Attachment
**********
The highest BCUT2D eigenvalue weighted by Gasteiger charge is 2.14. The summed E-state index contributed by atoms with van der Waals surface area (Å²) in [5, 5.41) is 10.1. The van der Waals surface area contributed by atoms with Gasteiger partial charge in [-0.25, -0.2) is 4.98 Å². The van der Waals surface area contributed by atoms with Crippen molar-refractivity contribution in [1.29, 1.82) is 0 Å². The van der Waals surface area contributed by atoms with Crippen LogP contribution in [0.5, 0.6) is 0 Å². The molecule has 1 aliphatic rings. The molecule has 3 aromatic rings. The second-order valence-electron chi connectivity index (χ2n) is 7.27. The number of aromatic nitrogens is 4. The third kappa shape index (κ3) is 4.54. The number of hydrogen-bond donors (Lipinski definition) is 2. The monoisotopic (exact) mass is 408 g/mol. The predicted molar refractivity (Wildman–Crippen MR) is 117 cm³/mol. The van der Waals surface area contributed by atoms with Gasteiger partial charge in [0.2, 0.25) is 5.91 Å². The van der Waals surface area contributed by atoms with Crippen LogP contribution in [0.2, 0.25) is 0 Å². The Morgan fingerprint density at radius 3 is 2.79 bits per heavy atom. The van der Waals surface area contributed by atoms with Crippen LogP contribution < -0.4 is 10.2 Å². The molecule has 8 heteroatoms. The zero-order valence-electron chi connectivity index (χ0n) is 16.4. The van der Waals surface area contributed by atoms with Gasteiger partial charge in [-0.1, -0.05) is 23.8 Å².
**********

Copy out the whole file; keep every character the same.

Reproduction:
The highest BCUT2D eigenvalue weighted by Gasteiger charge is 2.14. The summed E-state index contributed by atoms with van der Waals surface area (Å²) in [5, 5.41) is 10.1. The van der Waals surface area contributed by atoms with Gasteiger partial charge in [-0.25, -0.2) is 4.98 Å². The van der Waals surface area contributed by atoms with Crippen molar-refractivity contribution in [1.29, 1.82) is 0 Å². The van der Waals surface area contributed by atoms with Crippen LogP contribution in [0.5, 0.6) is 0 Å². The molecule has 1 aliphatic rings. The molecule has 3 aromatic rings. The second-order valence-electron chi connectivity index (χ2n) is 7.27. The number of aromatic nitrogens is 4. The third kappa shape index (κ3) is 4.54. The number of hydrogen-bond donors (Lipinski definition) is 2. The monoisotopic (exact) mass is 408 g/mol. The predicted molar refractivity (Wildman–Crippen MR) is 117 cm³/mol. The van der Waals surface area contributed by atoms with Gasteiger partial charge in [0.2, 0.25) is 5.91 Å². The van der Waals surface area contributed by atoms with Crippen LogP contribution in [0.2, 0.25) is 0 Å². The Morgan fingerprint density at radius 3 is 2.79 bits per heavy atom. The van der Waals surface area contributed by atoms with Crippen LogP contribution < -0.4 is 10.2 Å². The molecule has 8 heteroatoms. The zero-order valence-electron chi connectivity index (χ0n) is 16.4. The van der Waals surface area contributed by atoms with Gasteiger partial charge in [-0.1, -0.05) is 23.8 Å².